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:: Volume 10, Issue 1 (- March 2021) ::
Caspian J Dent Res 2021, 10(1): 8-18 Back to browse issues page
Diabetes type, hemoglobin A1C biomarker and control as predictors for dental treatment needs
Lily A. Hartsock, Alexandre R. Vieira *
,Department of Oral Biology, School of Dental Medicine, University of Pittsburgh, Pittsburgh, PA, USA. , arv11@pitt.edu
Abstract:   (777 Views)
Introduction: The goal of this study was to test the impact of both diabetes type and control via the hemoglobin A1C biomarker on oral health outcomes.
Materials & Methods: In this observational study, data were extracted from the University of Pittsburgh Dental Registry and DNA Repository and analyzed. From 6,026 subjects, 414 ones with a diagnosis of diabetes were matched by sex, age and ethnicity with 414 individuals without diabetes. A number of statistical approaches (chi-square, Fisher’s exact, Student’s t, Wilcox, and Mann Whitney tests) were used and all comparisons were set with an alpha of 0.05.
Results: Patients with type 1 diabetes experienced xerostomia more often compared to non-diabetic matched pairs (p=0.02). Patients with diabetes (n=414) experienced temporomandibular joint (TMJ) discomfort more often than their non-diabetic matched pairs, as did type 1 diabetic patients alone, in comparison to both their matched pairs and type 2 diabetic patients (p=0.01, p=0.004, and p=0.02, respectively). Among patients grouped by diabetic control, all patients reporting control (n=39) experienced xerostomia more often than their non-diabetic matched pairs (p=0.05). Patients in poor diabetic control experienced restoration failure more often than patients in good control (p=0.04). The experience of restoration failure was no different between patients in good diabetic control and their matched controls (p=0.26). The number of restoration failures was higher in patients in poor control, as compared to their matched non-diabetic controls (p=0.03).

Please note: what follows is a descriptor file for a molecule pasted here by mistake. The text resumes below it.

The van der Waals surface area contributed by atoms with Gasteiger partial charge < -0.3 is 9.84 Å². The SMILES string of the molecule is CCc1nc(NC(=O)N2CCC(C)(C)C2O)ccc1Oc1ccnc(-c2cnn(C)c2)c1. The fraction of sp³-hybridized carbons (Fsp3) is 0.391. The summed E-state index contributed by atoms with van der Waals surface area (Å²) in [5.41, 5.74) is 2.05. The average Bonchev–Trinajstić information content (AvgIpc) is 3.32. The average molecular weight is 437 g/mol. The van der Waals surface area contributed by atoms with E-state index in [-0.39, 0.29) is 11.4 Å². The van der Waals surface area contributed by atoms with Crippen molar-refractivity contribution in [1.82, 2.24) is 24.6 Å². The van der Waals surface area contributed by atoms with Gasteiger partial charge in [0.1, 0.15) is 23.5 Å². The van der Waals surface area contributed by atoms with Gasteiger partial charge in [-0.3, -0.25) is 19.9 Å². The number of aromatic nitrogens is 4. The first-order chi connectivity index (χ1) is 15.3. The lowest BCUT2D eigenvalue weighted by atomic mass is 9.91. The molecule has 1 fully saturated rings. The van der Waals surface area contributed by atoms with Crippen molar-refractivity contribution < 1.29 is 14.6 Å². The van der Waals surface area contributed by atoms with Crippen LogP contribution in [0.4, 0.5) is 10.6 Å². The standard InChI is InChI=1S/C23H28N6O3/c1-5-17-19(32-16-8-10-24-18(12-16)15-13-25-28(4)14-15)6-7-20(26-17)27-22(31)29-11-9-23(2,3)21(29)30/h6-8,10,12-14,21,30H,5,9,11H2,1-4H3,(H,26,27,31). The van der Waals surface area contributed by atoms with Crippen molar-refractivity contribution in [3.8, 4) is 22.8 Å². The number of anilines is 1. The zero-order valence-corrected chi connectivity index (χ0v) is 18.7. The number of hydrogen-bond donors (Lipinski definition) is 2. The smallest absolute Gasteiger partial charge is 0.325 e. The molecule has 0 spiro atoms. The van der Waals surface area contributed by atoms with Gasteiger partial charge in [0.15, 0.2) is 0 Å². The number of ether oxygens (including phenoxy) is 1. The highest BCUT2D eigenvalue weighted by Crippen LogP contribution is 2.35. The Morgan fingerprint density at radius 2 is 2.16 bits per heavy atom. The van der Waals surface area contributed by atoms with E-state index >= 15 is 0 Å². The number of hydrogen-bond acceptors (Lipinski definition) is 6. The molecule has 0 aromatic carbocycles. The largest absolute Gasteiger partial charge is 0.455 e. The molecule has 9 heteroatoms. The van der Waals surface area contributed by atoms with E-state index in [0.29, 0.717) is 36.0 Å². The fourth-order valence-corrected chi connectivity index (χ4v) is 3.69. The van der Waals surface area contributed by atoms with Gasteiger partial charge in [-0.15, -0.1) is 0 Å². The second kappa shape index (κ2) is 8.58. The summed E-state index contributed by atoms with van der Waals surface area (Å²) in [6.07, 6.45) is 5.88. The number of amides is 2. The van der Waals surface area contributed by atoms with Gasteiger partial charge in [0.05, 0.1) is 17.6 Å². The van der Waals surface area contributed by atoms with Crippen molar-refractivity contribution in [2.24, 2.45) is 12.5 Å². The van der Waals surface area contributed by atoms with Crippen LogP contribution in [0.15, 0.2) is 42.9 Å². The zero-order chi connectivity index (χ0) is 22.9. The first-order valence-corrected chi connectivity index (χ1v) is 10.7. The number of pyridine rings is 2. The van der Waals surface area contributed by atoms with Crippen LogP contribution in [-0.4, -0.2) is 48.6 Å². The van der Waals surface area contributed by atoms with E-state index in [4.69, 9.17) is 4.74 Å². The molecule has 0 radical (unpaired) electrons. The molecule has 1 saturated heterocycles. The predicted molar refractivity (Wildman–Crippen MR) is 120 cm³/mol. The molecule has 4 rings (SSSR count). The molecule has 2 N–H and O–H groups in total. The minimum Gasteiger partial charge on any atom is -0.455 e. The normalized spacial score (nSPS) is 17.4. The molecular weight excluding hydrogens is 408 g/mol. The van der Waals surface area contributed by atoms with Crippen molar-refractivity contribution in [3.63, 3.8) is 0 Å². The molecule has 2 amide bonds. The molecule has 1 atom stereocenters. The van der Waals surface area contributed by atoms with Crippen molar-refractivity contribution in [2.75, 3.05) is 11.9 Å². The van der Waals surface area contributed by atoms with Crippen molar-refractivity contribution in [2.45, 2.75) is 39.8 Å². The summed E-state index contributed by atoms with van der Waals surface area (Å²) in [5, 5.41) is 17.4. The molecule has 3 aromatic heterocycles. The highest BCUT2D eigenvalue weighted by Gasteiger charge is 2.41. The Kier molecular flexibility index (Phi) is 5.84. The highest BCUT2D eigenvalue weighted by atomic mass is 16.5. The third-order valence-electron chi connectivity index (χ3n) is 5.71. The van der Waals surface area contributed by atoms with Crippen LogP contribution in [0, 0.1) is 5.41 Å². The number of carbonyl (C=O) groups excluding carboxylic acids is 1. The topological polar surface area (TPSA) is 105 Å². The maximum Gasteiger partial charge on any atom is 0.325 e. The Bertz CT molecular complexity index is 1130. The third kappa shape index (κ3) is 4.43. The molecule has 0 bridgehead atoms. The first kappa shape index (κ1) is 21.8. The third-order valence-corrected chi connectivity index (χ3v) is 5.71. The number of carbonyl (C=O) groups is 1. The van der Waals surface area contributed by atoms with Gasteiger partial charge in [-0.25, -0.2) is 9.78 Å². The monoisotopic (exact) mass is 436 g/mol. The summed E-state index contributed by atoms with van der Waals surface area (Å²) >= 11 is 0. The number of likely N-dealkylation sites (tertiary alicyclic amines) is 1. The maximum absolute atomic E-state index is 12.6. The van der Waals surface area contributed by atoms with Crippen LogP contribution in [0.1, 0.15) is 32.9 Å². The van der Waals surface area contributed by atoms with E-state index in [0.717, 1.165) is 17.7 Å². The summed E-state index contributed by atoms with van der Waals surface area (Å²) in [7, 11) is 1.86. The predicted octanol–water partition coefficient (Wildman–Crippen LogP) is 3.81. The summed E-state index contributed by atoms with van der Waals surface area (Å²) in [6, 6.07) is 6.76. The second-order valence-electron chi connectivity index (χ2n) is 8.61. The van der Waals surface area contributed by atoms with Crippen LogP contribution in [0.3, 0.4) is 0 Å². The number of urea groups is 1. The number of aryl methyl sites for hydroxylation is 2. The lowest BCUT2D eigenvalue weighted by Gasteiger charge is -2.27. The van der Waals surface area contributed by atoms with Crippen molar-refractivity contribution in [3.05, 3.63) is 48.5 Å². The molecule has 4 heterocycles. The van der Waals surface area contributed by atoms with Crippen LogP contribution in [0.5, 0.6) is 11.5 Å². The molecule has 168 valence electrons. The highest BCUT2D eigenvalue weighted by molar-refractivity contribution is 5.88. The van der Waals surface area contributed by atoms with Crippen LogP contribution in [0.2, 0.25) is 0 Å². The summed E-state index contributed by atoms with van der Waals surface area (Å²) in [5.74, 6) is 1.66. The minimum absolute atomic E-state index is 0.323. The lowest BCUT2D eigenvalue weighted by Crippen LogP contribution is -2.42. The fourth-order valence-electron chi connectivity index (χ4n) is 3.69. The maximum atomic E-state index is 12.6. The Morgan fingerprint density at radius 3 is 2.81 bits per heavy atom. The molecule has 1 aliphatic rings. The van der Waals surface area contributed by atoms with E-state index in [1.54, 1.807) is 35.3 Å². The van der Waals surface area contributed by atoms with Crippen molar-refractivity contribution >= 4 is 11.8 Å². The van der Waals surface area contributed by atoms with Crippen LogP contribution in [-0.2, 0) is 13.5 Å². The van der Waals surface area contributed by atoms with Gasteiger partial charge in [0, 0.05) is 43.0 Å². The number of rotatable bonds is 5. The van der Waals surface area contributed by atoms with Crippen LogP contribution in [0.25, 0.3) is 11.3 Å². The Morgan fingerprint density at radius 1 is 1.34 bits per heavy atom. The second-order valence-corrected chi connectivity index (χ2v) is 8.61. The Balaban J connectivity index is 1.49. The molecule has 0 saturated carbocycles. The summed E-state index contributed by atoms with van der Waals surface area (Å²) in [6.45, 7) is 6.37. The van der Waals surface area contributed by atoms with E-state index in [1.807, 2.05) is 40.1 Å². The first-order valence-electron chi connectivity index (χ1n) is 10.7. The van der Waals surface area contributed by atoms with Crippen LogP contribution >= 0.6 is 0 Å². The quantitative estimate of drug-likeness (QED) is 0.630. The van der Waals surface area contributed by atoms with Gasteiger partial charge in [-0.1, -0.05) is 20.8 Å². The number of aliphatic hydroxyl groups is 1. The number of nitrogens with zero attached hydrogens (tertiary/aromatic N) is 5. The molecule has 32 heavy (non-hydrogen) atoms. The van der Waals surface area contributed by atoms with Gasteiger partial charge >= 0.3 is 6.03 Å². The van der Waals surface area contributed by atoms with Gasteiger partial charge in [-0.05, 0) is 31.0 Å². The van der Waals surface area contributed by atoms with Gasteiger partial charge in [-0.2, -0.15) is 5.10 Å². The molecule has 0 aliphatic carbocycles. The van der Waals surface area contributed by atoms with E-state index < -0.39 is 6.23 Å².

Conclusion: Patients with diabetes experienced xerostomia but not necessarily more severe caries experience, and may be protected from TMJ discomfort. Patients in good control of their diabetes were at no greater risk for restoration failure as compared to non-diabetic patients; however, the patients in poor control were at higher risk for failed restorations.
Keywords: Dental caries, Periodontitis, Dental amalgam, Dental restoration failure
Full-Text [PDF 1068 kb]   (163 Downloads)    
Type of Study: Original Article | Subject: Oral Medicine
* Corresponding Author Address: School of Dental Medicine, University of Pittsburgh, Pittsburgh, PA, USA.
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Hartsock L A, Vieira A R. Diabetes type, hemoglobin A1C biomarker and control as predictors for dental treatment needs. Caspian J Dent Res. 2021; 10 (1) :8-18
URL: http://cjdr.ir/article-1-303-en.html


Volume 10, Issue 1 (- March 2021) Back to browse issues page
مجله تحقیقات دندانپزشکی کاسپین Caspian Journal of Dental Research
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